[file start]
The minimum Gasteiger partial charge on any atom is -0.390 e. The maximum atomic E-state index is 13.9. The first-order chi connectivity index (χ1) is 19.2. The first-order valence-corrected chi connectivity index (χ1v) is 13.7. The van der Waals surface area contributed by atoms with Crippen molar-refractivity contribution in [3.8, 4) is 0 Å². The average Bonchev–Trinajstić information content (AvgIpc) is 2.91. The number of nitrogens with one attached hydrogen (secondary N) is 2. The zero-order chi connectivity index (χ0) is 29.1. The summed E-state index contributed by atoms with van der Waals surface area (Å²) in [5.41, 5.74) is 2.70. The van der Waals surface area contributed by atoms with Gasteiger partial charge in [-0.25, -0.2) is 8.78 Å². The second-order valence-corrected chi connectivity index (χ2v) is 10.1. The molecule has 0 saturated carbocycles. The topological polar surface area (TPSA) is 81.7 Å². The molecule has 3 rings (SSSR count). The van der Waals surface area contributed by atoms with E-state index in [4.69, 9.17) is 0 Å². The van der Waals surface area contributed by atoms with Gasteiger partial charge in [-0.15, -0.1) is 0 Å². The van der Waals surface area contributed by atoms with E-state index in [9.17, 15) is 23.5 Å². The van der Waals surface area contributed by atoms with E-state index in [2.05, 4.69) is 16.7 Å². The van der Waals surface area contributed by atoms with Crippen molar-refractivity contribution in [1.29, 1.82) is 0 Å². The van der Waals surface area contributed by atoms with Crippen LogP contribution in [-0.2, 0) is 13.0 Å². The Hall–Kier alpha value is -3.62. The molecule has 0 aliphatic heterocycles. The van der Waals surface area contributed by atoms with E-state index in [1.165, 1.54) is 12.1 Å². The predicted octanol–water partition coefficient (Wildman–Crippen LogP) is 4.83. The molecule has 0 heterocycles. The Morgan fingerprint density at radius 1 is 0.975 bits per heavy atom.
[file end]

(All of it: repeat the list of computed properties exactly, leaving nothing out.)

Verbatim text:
The minimum Gasteiger partial charge on any atom is -0.390 e. The maximum atomic E-state index is 13.9. The first-order chi connectivity index (χ1) is 19.2. The first-order valence-corrected chi connectivity index (χ1v) is 13.7. The van der Waals surface area contributed by atoms with Crippen molar-refractivity contribution in [3.8, 4) is 0 Å². The average Bonchev–Trinajstić information content (AvgIpc) is 2.91. The number of nitrogens with one attached hydrogen (secondary N) is 2. The zero-order chi connectivity index (χ0) is 29.1. The summed E-state index contributed by atoms with van der Waals surface area (Å²) in [5.41, 5.74) is 2.70. The van der Waals surface area contributed by atoms with Gasteiger partial charge in [-0.25, -0.2) is 8.78 Å². The second-order valence-corrected chi connectivity index (χ2v) is 10.1. The molecule has 0 saturated carbocycles. The topological polar surface area (TPSA) is 81.7 Å². The molecule has 3 rings (SSSR count). The van der Waals surface area contributed by atoms with E-state index in [4.69, 9.17) is 0 Å². The van der Waals surface area contributed by atoms with Gasteiger partial charge in [-0.15, -0.1) is 0 Å². The van der Waals surface area contributed by atoms with E-state index in [9.17, 15) is 23.5 Å². The van der Waals surface area contributed by atoms with E-state index in [2.05, 4.69) is 16.7 Å². The van der Waals surface area contributed by atoms with Crippen molar-refractivity contribution in [1.29, 1.82) is 0 Å². The van der Waals surface area contributed by atoms with Crippen LogP contribution in [-0.2, 0) is 13.0 Å². The Hall–Kier alpha value is -3.62. The molecule has 0 aliphatic heterocycles. The van der Waals surface area contributed by atoms with E-state index in [1.165, 1.54) is 12.1 Å². The predicted octanol–water partition coefficient (Wildman–Crippen LogP) is 4.83. The molecule has 0 heterocycles. The Morgan fingerprint density at radius 1 is 0.975 bits per heavy atom.